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Political foes join forces to fix SF’s job-killing business tax

A busy city street with pedestrians crossing, cars in traffic, tall buildings,.
City officials argued that the current tax system deters employers from bringing workers back to the office or even incentivizing them to relocate offices to other cities.  | Source: Morgan Ellis/The Standard

It’s a rare cause that can align San Francisco’s biggest private sector employers with its nonprofits and labor unions, or bring together political rivals like Mayor London Breed and Supervisor Aaron Peskin, who is challenging her reelection bid. 

The urgent need to reform San Francisco’s perverse business tax formula is just such a cause—and, after two years of effort, a proposal to fix it could be going to voters for approval in November.

Modifying the gross receipts tax to focus on a company’s sales instead of its on-site headcount, the proposal would slash taxes for many small businesses while making it more attractive for large ones to keep their workers in town.

City officials acknowledged to The Standard that the plan, which underwent an extensive review by former City Controller Ben Rosenfield and the Treasurer and Tax Collector’s Office, will likely bring in less revenue for the city in the first few years but make San Francisco’s budget less dependent on a handful of companies over the long term. (Hardened policy wonks can delve into the specific language of the plan here.)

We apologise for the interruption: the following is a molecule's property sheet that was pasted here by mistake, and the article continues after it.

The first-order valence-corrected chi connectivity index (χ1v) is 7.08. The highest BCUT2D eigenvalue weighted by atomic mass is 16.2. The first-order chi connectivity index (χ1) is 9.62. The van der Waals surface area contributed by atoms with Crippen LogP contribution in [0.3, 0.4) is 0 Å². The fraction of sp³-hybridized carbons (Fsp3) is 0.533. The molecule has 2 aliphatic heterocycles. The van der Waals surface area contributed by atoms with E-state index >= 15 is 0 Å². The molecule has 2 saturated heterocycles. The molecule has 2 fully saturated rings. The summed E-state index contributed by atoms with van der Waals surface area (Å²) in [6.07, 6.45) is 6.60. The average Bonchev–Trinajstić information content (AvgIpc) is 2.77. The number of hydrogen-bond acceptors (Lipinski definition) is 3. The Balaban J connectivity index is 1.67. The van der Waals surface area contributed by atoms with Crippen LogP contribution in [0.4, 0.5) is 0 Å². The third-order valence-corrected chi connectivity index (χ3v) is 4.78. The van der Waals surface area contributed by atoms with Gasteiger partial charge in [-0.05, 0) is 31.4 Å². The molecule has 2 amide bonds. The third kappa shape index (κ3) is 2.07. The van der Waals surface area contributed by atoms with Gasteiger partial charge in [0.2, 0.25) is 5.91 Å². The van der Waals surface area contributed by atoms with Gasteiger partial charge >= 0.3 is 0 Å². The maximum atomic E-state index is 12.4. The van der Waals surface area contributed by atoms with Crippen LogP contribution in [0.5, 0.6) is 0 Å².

A woman converses with a seated man; both are in a wood-paneled room with a US flag.
Mayor London Breed and Board Supervisor Aaron Peskin are opponents in the upcoming mayoral race, but teamed up to support a pro-business tax reform measure. | Source: Justin Katigbak for The Standard

“We’re trying to make the city more resilient or less vulnerable to one or two big actors [leaving town],” said Supervisor Rafael Mandelman, who wrote a letter of inquiry about the city's business taxes last summer. 

A coalition of business people, nonprofits and union representatives is expected to submit the measure this week to the Department of Elections, giving the plan a 50% threshold for passage, lower than if the proposal was put on the ballot by elected officials. This group will help fund the signature-gathering effort to get the measure to qualify for the ballot. 

The measure is meant to be revenue neutral “over time,” according to two sources with knowledge of the plan. That means the reforms will initially lead to business tax revenue declines before they climb in successive years.

Two sources said the business tax deficit in its first year compared to the status quo would be nearly $100 million. The tax plan is slated to raise business tax rates across the board by 4% in 2027 and 3% in 2028 as deferred tax increases go into effect.

San Francisco’s existing gross receipts tax heavily weighs the portion of a company’s workforce located in the city, effectively deterring employers from bringing workers back to the office or even incentivizing them to relocate offices to other cities. 

The proposed measure shifts the way local taxes are calculated for most employers, with 75% based on a company’s sales in San Francisco and 25% based on where workers are located. 

For example, a company like Walmart, which has little active presence in the city but sells products to San Franciscans, would be subject to higher taxes. Although the largest employers in the city will see a marginal tax decrease, many large corporations just under that highest tier are likely to see marginal increases.